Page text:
Ethics, Anyone?

Establish a code of ethics to help you and your employees make great, fair judgment calls. Every day we make decisions, large and small, based upon our individual values. To make sure your employees are in line with your values and to guide them to “do the right thing,” create an ethics code for your organization.

List Your Core Operating Values
Limit the list to ten or fewer to ensure that you can remember them and reflect on them daily. Keep them posted as a reminder to you and your staff. Some examples of core operating values held by some companies are: recommending only the services or products the customer truly needs, honestly informing customers about products you stock, invoicing a customer only for the products and service provided, and giving back to the community.

Create a Policy Statement
Define your philosophy on ethical business conduct. Create a statement that includes your operating values and calls for all employees to uphold those values every day in the services they provide for your customers.

Train Your Staff
Review the values you expect your business to display. Discuss performance actions that meet those values. Talk about situations that may challenge those values and how to handle them.

Evaluate How Well Your Procedures Support Your Values
Do your advertising and business documents reflect your values? Charges and policies should be up front, clear, and concise. Your procedures for hiring and disciplining employees, hiring contractors, and working with suppliers should also reflect your code of ethics.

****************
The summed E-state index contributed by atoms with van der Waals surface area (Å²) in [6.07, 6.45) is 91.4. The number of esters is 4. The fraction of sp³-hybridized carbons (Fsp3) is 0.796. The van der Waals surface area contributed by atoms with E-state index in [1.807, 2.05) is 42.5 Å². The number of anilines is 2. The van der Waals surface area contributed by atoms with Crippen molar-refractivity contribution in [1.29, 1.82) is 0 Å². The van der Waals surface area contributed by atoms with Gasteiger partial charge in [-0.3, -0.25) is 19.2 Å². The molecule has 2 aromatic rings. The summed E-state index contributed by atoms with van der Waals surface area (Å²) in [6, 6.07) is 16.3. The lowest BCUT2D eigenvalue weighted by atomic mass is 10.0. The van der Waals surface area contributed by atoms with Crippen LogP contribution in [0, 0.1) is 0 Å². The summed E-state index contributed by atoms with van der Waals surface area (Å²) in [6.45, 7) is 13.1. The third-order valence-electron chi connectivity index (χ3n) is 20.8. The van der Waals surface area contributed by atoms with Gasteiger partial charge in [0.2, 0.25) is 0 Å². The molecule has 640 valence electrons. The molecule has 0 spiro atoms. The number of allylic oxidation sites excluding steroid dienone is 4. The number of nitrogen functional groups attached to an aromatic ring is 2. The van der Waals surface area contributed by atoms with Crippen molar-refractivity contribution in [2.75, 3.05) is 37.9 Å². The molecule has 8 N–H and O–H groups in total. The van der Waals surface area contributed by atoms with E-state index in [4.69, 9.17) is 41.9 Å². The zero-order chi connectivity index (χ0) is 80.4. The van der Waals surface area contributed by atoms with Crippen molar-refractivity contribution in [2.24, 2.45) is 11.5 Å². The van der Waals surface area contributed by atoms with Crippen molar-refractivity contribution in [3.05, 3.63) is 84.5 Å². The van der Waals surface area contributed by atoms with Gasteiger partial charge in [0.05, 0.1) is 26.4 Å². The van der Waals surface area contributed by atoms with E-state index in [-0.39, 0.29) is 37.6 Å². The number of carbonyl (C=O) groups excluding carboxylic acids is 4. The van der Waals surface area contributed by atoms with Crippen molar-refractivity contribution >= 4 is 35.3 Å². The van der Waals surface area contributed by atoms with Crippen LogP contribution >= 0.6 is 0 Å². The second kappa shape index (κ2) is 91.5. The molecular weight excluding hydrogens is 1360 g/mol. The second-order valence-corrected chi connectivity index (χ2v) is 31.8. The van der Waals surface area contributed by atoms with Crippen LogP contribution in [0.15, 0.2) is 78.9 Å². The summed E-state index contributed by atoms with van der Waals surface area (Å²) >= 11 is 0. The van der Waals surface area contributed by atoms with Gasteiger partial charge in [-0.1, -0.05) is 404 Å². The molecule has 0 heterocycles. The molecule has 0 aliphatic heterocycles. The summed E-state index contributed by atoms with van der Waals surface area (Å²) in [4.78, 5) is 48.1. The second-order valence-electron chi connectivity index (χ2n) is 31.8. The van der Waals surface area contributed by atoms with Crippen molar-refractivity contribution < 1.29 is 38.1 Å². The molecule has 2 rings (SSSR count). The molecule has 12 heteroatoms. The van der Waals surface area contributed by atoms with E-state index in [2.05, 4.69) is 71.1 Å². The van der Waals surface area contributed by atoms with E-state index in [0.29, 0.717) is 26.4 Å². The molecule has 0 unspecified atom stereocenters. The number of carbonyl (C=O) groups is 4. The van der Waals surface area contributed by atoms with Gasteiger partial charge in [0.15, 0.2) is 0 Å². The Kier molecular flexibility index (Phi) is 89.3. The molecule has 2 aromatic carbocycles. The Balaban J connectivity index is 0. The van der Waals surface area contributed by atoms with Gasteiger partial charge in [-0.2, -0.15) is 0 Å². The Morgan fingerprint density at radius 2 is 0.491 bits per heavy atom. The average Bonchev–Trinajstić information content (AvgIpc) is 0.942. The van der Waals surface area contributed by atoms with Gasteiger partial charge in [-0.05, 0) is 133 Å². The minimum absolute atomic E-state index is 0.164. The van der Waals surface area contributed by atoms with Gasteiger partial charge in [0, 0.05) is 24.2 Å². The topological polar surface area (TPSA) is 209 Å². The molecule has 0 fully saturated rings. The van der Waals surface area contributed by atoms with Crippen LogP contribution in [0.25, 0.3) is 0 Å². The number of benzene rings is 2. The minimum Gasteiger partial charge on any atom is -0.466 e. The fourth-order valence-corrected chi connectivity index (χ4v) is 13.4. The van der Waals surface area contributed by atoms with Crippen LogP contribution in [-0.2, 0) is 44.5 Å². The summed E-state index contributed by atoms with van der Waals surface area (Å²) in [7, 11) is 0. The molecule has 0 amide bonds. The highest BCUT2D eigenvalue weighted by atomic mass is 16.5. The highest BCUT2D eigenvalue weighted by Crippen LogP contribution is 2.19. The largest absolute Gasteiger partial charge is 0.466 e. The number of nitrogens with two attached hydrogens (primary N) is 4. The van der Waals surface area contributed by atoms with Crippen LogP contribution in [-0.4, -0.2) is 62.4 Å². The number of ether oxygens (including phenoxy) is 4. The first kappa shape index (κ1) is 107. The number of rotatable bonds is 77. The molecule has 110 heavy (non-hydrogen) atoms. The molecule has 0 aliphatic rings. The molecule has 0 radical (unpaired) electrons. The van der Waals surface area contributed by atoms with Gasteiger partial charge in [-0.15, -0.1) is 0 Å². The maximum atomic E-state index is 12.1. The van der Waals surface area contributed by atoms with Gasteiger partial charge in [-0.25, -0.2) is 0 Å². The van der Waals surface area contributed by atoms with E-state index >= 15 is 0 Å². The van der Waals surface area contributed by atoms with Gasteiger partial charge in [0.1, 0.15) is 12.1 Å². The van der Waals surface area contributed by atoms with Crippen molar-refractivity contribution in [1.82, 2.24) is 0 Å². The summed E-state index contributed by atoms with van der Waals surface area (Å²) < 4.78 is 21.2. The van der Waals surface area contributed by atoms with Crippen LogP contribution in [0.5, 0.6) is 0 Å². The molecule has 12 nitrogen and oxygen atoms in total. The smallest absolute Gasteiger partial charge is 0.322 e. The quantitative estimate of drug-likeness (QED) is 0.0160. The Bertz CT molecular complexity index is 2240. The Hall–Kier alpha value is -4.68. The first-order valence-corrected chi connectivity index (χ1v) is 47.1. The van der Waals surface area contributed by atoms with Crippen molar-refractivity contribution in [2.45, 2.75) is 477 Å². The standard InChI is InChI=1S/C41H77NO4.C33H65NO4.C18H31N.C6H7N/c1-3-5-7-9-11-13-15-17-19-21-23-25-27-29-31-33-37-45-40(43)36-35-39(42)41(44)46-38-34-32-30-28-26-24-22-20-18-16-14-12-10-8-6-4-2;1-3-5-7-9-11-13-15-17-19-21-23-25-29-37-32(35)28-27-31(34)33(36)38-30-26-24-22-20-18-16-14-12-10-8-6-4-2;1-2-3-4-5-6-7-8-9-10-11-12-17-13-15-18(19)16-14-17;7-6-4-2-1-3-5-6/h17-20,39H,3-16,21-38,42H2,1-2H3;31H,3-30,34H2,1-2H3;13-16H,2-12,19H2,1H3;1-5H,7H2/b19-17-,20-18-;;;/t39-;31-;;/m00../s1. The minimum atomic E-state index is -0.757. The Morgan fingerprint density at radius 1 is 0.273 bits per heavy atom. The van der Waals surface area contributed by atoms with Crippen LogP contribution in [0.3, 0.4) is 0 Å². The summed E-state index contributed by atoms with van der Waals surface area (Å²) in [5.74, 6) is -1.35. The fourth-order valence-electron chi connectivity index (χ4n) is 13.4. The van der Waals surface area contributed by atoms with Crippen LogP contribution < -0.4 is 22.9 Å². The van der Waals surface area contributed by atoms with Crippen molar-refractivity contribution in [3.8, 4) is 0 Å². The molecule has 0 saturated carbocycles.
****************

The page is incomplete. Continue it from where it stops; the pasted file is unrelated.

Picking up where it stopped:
Once you’ve created your organization’s code of ethics, you must hold yourself, employees, vendors, and subcontractors accountable. Behavior upholding company values should be applauded. Behavior that detracts requires further training, guidance, or disciplinary action.

Let your company’s code help you to balance the quest for profit and growth with fair, honest treatment and stellar customer service.

Ethics and Company Culture
How does your company culture reflect your ethics? Consider these results taken from the 2005 National Business Ethics Survey.

  • Fifty-two percent of employees witnessed at least one example of misconduct within the year.
  • While 58 percent of employees surveyed believed their organization had a strong ethical culture, an astounding 42 percent believed their organization’s ethical culture to be weak.
  • Formal ethics programs have some impact on outcomes with less established corporate cultures, but little impact on corporations with strong, established cultures. Outcomes are best in companies whose managers and employees display “certain ethics-related actions” and have accountability policies.

For more information on business ethics, visit the Ethics Resource Center, www.ethics.org.

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